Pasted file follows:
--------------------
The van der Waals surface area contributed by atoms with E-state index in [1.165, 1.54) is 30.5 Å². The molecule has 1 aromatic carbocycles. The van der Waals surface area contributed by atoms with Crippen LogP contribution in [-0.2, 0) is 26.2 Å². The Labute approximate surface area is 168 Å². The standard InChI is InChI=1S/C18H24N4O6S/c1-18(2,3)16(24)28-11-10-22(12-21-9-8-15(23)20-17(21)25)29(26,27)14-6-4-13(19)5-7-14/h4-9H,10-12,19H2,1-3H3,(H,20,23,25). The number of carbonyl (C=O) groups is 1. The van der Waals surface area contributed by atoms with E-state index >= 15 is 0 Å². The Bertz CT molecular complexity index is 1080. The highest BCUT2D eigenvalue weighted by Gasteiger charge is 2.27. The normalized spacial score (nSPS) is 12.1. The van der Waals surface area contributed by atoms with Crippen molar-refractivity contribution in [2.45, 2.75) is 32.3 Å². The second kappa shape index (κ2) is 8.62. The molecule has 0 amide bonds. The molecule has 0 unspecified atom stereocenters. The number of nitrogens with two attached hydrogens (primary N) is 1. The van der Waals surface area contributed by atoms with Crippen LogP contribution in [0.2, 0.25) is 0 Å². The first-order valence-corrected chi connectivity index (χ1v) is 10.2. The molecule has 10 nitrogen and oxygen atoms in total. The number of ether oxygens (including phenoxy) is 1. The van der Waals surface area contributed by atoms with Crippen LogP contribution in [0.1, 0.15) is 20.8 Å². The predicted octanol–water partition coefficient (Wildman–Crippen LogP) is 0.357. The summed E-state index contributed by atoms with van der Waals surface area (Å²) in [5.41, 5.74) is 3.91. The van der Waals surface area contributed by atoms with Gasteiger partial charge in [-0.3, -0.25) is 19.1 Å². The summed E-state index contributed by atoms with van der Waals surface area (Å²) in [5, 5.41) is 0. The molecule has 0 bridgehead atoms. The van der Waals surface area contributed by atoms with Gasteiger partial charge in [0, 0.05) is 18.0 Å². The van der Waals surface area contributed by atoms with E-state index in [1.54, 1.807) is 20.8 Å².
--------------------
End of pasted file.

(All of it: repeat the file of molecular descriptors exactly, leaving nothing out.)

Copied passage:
The van der Waals surface area contributed by atoms with E-state index in [1.165, 1.54) is 30.5 Å². The molecule has 1 aromatic carbocycles. The van der Waals surface area contributed by atoms with Crippen LogP contribution in [-0.2, 0) is 26.2 Å². The Labute approximate surface area is 168 Å². The standard InChI is InChI=1S/C18H24N4O6S/c1-18(2,3)16(24)28-11-10-22(12-21-9-8-15(23)20-17(21)25)29(26,27)14-6-4-13(19)5-7-14/h4-9H,10-12,19H2,1-3H3,(H,20,23,25). The number of carbonyl (C=O) groups is 1. The van der Waals surface area contributed by atoms with E-state index >= 15 is 0 Å². The Bertz CT molecular complexity index is 1080. The highest BCUT2D eigenvalue weighted by Gasteiger charge is 2.27. The normalized spacial score (nSPS) is 12.1. The van der Waals surface area contributed by atoms with Crippen molar-refractivity contribution in [2.45, 2.75) is 32.3 Å². The second kappa shape index (κ2) is 8.62. The molecule has 0 amide bonds. The molecule has 0 unspecified atom stereocenters. The number of nitrogens with two attached hydrogens (primary N) is 1. The van der Waals surface area contributed by atoms with Crippen LogP contribution in [0.2, 0.25) is 0 Å². The first-order valence-corrected chi connectivity index (χ1v) is 10.2. The molecule has 10 nitrogen and oxygen atoms in total. The number of ether oxygens (including phenoxy) is 1. The van der Waals surface area contributed by atoms with Crippen LogP contribution in [0.1, 0.15) is 20.8 Å². The predicted octanol–water partition coefficient (Wildman–Crippen LogP) is 0.357. The summed E-state index contributed by atoms with van der Waals surface area (Å²) in [5.41, 5.74) is 3.91. The van der Waals surface area contributed by atoms with Gasteiger partial charge in [-0.3, -0.25) is 19.1 Å². The summed E-state index contributed by atoms with van der Waals surface area (Å²) in [5, 5.41) is 0. The molecule has 0 bridgehead atoms. The van der Waals surface area contributed by atoms with Gasteiger partial charge in [0, 0.05) is 18.0 Å². The van der Waals surface area contributed by atoms with E-state index in [1.54, 1.807) is 20.8 Å².